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Five ideas for outdoor play for children

Will Gore

Posted on May 16 2020

Five ideas for outdoor play for children


If you need a few bright ideas for keeping your children entertained, look no further. We have put together some inspiration for outdoor games for toddlers and children.


You can do these activities in your garden or, if you don’t have access to outside space, some are suitable for socially-distanced play in your local park or forest…


Muddy play

Kids love getting muddy, even if their parents don’t love having to wash their clothes afterwards. If you have a patch of ground you don’t mind them turning into mud, let them dig out rivers and lakes, set them dam-building tasks and ask them to create mud sculptures. They could mix up mud pies using whatever ‘ingredients’ they can find in the garden and some kitchen utensils (spoons, mashers, whisks etc), or you can send them on a worm and insect hunt. 

Water experiments

Take your science lesson outdoors by doing water experiments. These can be as simple as filling a bucket and seeing which objects float and which ones sink, to more spectacular experiments, such as mixing baking soda, washing up liquid and vinegar for a bubbly eruption. Add food colouring to make the effect even more impressive. If that’s too fiddly, get a bag of balloons, fill them with water and play a risky game of catch. All kids love chasing bubbles, so get some giant bubble wands for no fuss outdoor entertainment.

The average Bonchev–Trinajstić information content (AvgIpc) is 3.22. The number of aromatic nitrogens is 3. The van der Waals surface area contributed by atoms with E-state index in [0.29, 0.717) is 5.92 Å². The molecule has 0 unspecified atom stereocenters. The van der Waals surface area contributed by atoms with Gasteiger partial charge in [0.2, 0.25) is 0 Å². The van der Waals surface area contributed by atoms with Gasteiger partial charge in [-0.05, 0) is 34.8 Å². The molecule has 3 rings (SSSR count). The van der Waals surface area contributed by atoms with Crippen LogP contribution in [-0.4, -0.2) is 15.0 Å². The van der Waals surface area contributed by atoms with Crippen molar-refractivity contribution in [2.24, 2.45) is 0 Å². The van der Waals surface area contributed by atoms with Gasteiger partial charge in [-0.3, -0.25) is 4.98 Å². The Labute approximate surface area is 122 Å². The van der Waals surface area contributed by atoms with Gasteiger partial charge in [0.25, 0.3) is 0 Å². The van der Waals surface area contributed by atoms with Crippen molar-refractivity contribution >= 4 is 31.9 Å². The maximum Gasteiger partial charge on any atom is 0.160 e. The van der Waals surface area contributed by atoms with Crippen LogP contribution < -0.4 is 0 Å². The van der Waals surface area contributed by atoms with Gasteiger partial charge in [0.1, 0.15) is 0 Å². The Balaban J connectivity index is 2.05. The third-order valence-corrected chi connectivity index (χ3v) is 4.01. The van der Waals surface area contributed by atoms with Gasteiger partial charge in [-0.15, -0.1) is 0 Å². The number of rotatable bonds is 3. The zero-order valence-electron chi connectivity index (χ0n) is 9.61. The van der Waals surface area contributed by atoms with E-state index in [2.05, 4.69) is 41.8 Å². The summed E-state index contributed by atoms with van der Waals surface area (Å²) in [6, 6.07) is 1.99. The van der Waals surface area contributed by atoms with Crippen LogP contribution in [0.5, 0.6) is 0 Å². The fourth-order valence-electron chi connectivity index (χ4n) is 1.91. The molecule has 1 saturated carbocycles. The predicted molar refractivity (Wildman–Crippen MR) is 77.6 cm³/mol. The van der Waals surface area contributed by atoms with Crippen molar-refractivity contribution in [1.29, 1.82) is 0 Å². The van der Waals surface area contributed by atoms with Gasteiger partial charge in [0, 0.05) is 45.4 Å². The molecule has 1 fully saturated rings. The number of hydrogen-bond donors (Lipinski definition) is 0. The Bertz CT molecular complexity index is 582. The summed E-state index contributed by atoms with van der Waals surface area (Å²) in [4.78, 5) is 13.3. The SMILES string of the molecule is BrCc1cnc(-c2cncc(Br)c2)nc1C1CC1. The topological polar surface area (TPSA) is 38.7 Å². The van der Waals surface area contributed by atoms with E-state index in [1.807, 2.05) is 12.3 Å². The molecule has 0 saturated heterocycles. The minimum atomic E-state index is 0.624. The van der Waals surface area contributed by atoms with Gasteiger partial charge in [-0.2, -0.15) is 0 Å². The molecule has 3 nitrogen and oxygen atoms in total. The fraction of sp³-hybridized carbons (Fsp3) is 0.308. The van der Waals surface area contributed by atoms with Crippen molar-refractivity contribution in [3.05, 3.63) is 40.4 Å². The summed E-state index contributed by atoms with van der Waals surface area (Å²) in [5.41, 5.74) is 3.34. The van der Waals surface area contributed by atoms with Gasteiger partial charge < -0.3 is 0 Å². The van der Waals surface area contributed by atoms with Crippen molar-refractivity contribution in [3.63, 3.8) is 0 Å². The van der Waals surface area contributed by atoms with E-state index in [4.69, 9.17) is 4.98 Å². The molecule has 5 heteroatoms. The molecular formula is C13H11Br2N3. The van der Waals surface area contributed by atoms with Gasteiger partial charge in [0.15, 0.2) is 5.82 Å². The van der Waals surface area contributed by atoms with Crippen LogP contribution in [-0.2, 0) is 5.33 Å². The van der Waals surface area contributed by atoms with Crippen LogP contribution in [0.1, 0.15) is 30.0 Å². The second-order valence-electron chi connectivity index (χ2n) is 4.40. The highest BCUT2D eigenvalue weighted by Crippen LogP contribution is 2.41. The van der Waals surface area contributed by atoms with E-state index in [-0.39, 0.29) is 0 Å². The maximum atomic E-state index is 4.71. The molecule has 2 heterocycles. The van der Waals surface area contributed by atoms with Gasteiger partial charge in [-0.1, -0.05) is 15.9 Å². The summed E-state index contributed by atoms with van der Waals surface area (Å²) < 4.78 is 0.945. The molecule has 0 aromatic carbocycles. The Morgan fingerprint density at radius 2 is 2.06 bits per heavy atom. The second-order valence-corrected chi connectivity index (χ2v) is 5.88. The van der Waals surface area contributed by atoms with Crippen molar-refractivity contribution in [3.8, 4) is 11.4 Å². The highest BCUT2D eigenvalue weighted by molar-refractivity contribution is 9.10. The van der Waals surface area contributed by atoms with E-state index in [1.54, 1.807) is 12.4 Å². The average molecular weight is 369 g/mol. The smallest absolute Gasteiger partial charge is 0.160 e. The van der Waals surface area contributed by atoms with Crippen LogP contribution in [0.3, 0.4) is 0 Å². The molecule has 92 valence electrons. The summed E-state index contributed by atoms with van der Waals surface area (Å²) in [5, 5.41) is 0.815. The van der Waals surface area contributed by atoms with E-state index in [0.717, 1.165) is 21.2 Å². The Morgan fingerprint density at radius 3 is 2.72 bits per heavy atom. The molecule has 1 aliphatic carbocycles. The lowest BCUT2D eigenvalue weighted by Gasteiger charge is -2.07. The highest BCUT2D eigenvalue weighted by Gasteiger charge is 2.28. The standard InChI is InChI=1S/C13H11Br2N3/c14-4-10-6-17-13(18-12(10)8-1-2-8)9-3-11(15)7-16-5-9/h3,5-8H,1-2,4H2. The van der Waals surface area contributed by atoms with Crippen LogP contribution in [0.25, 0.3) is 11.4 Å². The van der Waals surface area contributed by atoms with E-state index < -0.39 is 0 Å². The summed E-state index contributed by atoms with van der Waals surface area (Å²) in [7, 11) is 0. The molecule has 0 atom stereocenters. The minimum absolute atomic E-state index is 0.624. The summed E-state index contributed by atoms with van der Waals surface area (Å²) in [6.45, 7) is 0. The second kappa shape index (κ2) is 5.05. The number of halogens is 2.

Camping and outdoor games

Playing in tents and dens is always exciting for little ones, and our wigwam tent will be the perfect addition to your garden glamping. A treasure hunt is an easy way of getting them moving outside, and budding gardeners can get started with this Plant & Grow herb set. If you’ve got the space, croquet, crazy golf and tennis sets will help bring out their competitive streak, as will these pop-up football nets. Check out our full range of summer games here.


Assault course

Channel your inner Joe Wicks by getting your kids exercising in the garden. Outdoor furniture, picnic rugs and stools can be used to create an assault course. Make sure they play safely as you time them going round the course – and encourage them to include sporting challenges on the way round, such as doing star jumps and throwing a ball in a basket or bucket. 


Budding Picassos and Frida Kahlos will love a spot of painting in the great outdoors. Whether they are using felt tips, pens or paints, set them up in your garden and challenge them to draw something they can see: the neighbour’s cat, say, or a blooming rose bush. Do your own painting alongside them as a relaxing break from work or home school lessons. Show them works by famous landscape artists such as Van Gogh or Turner, and challenge them to come up with paintings in a similar style, or create collages with leaves, stones and petals. Here are some extra tips for getting started. 

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